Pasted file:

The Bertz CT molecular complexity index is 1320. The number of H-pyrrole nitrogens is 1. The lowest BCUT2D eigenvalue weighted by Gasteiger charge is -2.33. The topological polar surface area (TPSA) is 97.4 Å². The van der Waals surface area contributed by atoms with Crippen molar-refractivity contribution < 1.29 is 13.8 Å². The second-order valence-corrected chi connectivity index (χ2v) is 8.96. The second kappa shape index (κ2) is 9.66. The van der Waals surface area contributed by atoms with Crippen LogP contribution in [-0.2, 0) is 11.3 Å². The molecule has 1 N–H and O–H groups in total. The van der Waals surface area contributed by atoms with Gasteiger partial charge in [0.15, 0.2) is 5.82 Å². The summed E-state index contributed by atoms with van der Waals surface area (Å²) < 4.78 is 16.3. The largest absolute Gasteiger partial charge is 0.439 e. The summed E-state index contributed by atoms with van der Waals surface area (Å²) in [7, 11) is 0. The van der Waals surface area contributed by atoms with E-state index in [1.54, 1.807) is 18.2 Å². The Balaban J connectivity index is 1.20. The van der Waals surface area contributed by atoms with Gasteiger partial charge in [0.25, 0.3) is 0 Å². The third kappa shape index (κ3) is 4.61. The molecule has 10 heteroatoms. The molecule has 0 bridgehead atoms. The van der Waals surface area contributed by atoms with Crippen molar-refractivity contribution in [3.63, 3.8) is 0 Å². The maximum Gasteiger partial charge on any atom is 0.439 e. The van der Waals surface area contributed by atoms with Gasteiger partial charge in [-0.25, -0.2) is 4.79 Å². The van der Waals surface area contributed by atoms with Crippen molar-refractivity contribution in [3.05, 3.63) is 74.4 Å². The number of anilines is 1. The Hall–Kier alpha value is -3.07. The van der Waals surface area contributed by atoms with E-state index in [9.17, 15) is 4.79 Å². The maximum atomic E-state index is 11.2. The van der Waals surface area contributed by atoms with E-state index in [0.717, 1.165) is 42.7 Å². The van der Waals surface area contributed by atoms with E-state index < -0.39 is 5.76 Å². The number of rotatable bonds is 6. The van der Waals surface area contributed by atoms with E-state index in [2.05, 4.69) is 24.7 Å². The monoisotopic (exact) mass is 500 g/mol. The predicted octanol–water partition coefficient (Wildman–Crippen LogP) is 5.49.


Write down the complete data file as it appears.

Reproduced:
The Bertz CT molecular complexity index is 1320. The number of H-pyrrole nitrogens is 1. The lowest BCUT2D eigenvalue weighted by Gasteiger charge is -2.33. The topological polar surface area (TPSA) is 97.4 Å². The van der Waals surface area contributed by atoms with Crippen molar-refractivity contribution < 1.29 is 13.8 Å². The second-order valence-corrected chi connectivity index (χ2v) is 8.96. The second kappa shape index (κ2) is 9.66. The van der Waals surface area contributed by atoms with Crippen LogP contribution in [-0.2, 0) is 11.3 Å². The molecule has 1 N–H and O–H groups in total. The van der Waals surface area contributed by atoms with Gasteiger partial charge in [0.15, 0.2) is 5.82 Å². The summed E-state index contributed by atoms with van der Waals surface area (Å²) < 4.78 is 16.3. The largest absolute Gasteiger partial charge is 0.439 e. The summed E-state index contributed by atoms with van der Waals surface area (Å²) in [7, 11) is 0. The van der Waals surface area contributed by atoms with E-state index in [1.54, 1.807) is 18.2 Å². The Balaban J connectivity index is 1.20. The van der Waals surface area contributed by atoms with Gasteiger partial charge in [0.25, 0.3) is 0 Å². The third kappa shape index (κ3) is 4.61. The molecule has 10 heteroatoms. The molecule has 0 bridgehead atoms. The van der Waals surface area contributed by atoms with Crippen molar-refractivity contribution in [3.63, 3.8) is 0 Å². The maximum Gasteiger partial charge on any atom is 0.439 e. The van der Waals surface area contributed by atoms with Gasteiger partial charge in [-0.25, -0.2) is 4.79 Å². The van der Waals surface area contributed by atoms with Crippen molar-refractivity contribution in [3.05, 3.63) is 74.4 Å². The number of anilines is 1. The Hall–Kier alpha value is -3.07. The van der Waals surface area contributed by atoms with E-state index in [9.17, 15) is 4.79 Å². The maximum atomic E-state index is 11.2. The van der Waals surface area contributed by atoms with E-state index in [0.717, 1.165) is 42.7 Å². The van der Waals surface area contributed by atoms with E-state index < -0.39 is 5.76 Å². The number of rotatable bonds is 6. The van der Waals surface area contributed by atoms with E-state index in [2.05, 4.69) is 24.7 Å². The monoisotopic (exact) mass is 500 g/mol. The predicted octanol–water partition coefficient (Wildman–Crippen LogP) is 5.49.